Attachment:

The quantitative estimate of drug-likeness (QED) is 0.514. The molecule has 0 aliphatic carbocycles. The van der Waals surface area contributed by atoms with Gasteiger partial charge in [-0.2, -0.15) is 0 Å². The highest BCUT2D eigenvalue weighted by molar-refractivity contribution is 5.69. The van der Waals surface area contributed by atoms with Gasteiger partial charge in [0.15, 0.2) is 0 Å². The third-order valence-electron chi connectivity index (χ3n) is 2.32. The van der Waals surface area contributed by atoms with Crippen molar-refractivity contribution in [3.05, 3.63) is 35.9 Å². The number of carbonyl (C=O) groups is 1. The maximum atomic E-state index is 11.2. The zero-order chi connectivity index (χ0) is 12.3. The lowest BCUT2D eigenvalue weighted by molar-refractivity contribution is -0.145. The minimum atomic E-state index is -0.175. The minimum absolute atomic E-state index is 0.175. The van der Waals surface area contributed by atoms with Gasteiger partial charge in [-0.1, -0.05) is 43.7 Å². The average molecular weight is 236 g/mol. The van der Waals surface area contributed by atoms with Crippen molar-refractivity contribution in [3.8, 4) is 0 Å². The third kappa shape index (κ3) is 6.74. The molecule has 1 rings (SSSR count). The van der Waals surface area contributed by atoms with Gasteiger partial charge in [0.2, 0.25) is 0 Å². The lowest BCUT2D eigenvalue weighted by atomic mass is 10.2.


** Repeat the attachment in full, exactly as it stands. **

The quantitative estimate of drug-likeness (QED) is 0.514. The molecule has 0 aliphatic carbocycles. The van der Waals surface area contributed by atoms with Gasteiger partial charge in [-0.2, -0.15) is 0 Å². The highest BCUT2D eigenvalue weighted by molar-refractivity contribution is 5.69. The van der Waals surface area contributed by atoms with Gasteiger partial charge in [0.15, 0.2) is 0 Å². The third-order valence-electron chi connectivity index (χ3n) is 2.32. The van der Waals surface area contributed by atoms with Crippen molar-refractivity contribution in [3.05, 3.63) is 35.9 Å². The number of carbonyl (C=O) groups is 1. The maximum atomic E-state index is 11.2. The zero-order chi connectivity index (χ0) is 12.3. The lowest BCUT2D eigenvalue weighted by molar-refractivity contribution is -0.145. The minimum atomic E-state index is -0.175. The minimum absolute atomic E-state index is 0.175. The van der Waals surface area contributed by atoms with Gasteiger partial charge in [-0.1, -0.05) is 43.7 Å². The average molecular weight is 236 g/mol. The van der Waals surface area contributed by atoms with Crippen molar-refractivity contribution in [3.8, 4) is 0 Å². The third kappa shape index (κ3) is 6.74. The molecule has 1 rings (SSSR count). The van der Waals surface area contributed by atoms with Gasteiger partial charge in [0.2, 0.25) is 0 Å². The lowest BCUT2D eigenvalue weighted by atomic mass is 10.2.